I urge you to engage.  You surely have a perspective to share that will be of value to the Committee.  But do so quickly: the public comment period lasts only until February 15, 2014.  Your comments should be submitted to the Committee directly to its website. If you need more details and context, feel free to go to the website of Lawyers for Civil Justice, an excellent organization where I serve on the Board.

Get involved.  Make a difference.  That is our responsibility as lawyers–improving our profession and the system of justice within which we are privileged to participate.

BIOGRAPHY: Timothy Pratt is a guest author at the Abnormal Use law blog. He is the general counsel of the Boston Scientific Corporation and president of the Federation of Defense and Corporate Counsel.

Hey, Nike, Warn Me These Shoes Are Dangerous Weapons!

In the past, we here at Abnormal Use have been critical of failure to warn claims.  To all of those claims, we now apologize.  Compared to the new suit against Nike , these other claims are as monumental as Marbury v. Madison.  According to a report out of NBC News, Sirgiorgio Clardy, an Oregon-based pimp sentenced to 100 years in prison for brutally beating a john with a Nike shoe has filed suit against the company alleging that Nike failed to warn that its shoes could be used as a dangerous weapon.  Apparently, had Nike provided such a warning, Clardy may have refrained from repeatedly stomping on the face of a client.   He is seeking $100 million due to Nike’s perceived omission.

Clardy apparently got the wise idea to sue Nike based on the jury’s classification of his shoes as a “dangerous weapon” in the criminal trial in order to ensure he received a maximum sentence.   We imagine if Clardy found some way to inflict the same injuries on the victim with a plastic spoon, it would have arrived the same classification.  Thankfully for Nike’s sake, it was not a party to the criminal suit and shouldn’t be deprived of the opportunity to protect its interests civilly.

Our criticism of failure to warn claims is the notion that requiring warning labels for many of these allegations is superfluous.  Many hazards are just too obvious to necessitate a warning.  This case takes the notion to the stratosphere.  We have watched enough episodes of “The Walking Dead to know that almost any object can be used as a weapon if the assailant is creative.  When a criminal uses an object in a way no reasonable person intended, then there is no need to warn of the horrid use. We understand why manufacturers should warn of certain dangers; those warnings serve a necessary purpose.  We doubt, however, that anybody would see Clardy’s suit as analogous to those situations.

We would say that we will keep you updated as this case progresses, but we all know how it will turn out.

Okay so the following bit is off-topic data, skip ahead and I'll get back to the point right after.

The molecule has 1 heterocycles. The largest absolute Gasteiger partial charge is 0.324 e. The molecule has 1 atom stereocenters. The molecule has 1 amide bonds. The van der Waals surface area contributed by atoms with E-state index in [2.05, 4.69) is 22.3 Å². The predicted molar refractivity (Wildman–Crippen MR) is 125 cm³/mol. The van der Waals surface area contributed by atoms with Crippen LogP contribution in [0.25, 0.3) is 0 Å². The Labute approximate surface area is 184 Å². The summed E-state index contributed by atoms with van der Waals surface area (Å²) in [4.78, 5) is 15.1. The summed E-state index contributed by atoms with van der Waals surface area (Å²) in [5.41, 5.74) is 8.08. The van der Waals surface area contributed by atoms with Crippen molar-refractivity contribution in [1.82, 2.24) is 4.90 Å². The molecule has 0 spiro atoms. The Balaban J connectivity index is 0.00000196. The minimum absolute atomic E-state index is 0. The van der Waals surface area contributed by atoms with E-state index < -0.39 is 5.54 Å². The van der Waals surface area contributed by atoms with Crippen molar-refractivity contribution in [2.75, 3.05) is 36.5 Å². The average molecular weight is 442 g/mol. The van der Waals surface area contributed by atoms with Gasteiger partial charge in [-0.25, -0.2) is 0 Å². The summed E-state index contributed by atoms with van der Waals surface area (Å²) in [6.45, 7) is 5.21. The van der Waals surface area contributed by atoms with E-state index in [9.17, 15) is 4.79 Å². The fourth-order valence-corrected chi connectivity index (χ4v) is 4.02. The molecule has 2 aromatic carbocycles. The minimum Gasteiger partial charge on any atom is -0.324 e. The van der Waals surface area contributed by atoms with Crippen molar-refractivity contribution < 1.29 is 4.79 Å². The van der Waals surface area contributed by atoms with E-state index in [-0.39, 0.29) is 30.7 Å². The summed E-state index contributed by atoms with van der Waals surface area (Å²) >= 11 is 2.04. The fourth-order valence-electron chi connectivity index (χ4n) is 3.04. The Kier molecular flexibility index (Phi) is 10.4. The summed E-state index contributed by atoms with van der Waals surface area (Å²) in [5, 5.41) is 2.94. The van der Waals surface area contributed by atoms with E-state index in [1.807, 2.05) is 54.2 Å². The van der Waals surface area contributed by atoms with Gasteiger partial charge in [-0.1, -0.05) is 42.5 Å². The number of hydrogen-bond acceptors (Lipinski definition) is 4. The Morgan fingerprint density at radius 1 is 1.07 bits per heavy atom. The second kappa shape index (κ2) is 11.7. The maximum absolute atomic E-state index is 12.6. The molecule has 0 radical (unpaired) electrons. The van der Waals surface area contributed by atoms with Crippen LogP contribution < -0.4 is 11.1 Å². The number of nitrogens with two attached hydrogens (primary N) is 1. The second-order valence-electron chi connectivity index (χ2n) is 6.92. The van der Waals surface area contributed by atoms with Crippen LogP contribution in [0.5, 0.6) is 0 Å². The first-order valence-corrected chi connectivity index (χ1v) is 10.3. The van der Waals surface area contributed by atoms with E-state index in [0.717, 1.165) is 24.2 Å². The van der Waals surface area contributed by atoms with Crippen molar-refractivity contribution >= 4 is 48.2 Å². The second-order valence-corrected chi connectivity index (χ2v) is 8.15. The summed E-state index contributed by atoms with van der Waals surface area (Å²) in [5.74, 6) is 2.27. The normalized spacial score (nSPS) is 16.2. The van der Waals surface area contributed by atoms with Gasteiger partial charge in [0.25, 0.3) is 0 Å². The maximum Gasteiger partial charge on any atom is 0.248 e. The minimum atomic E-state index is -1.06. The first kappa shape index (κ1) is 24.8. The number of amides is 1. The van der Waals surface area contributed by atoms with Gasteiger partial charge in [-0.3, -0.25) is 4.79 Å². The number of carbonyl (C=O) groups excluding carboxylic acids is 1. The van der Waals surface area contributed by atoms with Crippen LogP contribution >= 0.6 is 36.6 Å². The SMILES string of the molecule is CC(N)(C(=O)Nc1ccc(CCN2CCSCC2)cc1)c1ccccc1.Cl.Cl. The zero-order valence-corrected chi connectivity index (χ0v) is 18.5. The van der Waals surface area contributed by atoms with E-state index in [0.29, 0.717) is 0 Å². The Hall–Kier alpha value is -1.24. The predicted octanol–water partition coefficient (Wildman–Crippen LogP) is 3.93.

9/11 Scandal Surfaces, Mocks Legitimate Claims

In the age of social media, personal injury plaintiffs must be careful what they publish on the Internet. Settlement demands will take a hit once photos of a backyard tackle football game surface on an allegedly disabled plaintiff’s Facebook or Instagram account. We live in an age of transparency and the truth has a tendency to show its head. As such, we here at Abnormal Use weren’t surprised when we heard about the alleged 9/11 injury scam.

According to the New York Post, 80 NYPD and FDNY retirees have been arrested for an alleged Social Security scam whereby they lied about being at Ground Zero and suffering emotional trauma. The report notes:

Many of them claimed they couldn’t sleep, do simple arithmetic or even leave their own home — but investigators found that they’d been piloting helicopters, riding Jet Skis, teaching karate, deep-sea fishing and even running half-marathons.

Many of the individuals claimed to be so emotionally traumatized that they couldn’t use a computer, drive a car, or fly in a plane. Facebook, Twitter, and YouTube – along with car rental and airline receipts – said otherwise.

Obviously, at this stage the contents of the Post report are mere allegations. If true, however, the actions are disturbing, but not surprising. We were not at Ground Zero on that fateful day, but we can only imagine the emotional turmoil faced by those who were. We have no doubt that many of those brave individuals who responded to the scene face legitimate emotional trauma. If the allegations of this report are accurate, then these 80 persons should feel ashamed.

The fact that these individuals may have blatantly published the fabrication on social media significantly worsens the situation. We would like to think that if we lied about a significant injury for financial gain, we would be too scared to show our faces in public for fear of blowing our cover. But, we suppose once you initially get away with a scam of this magnitude, a feeling of invincibility must seek in. As is the case with personal injury actions, when someone is legitimately harmed due to the acts of others, then they deserve to be made whole. Unfortunately, a small percentage of people attempt to abuse the system, casting a shadow on legitimate claims.

Doh! FOX Wins Big in “The Simpsons” Copyright Infringement Suit

Earlier this month, FX announced that all 530 episodes of “The Simpsons” will be available for to legally watch on the Internet.  All of “The Simpsons” episodes will be available on FXX, a new channel in the FX Network, and through FXNOW, a recently released video on demand app. The deal could cost FX as much as $1 billion dollars.  To date, it has never been possible to legally watch “The Simpsons” on the Internet. There is that word again . . . Legally.

Until recently, a Canadian gentleman has run “Watch The Simpsons Online” and “Watch Family Guy Online.”  The websites launched in 2008 and 2009, respectively.  As the old moniker goes, pigs get fat, hogs get slaughtered.  Both sites earned a combined 87 million visitors.  Though “Watch The Simpsons Online” has dealt with legal issues since 2008, it has operated more or less without impediment until October 2013, when FOX filed a copyright infringement lawsuit in the federal court of Canada.  Shortly thereafter, on October 9, 2013, the site operator’s home was raided.  The site operator did not appear in the lawsuit and was presumably put into the Canadian version of default.  In his absence, the federal court awarded FOX over $10.5 million dollars.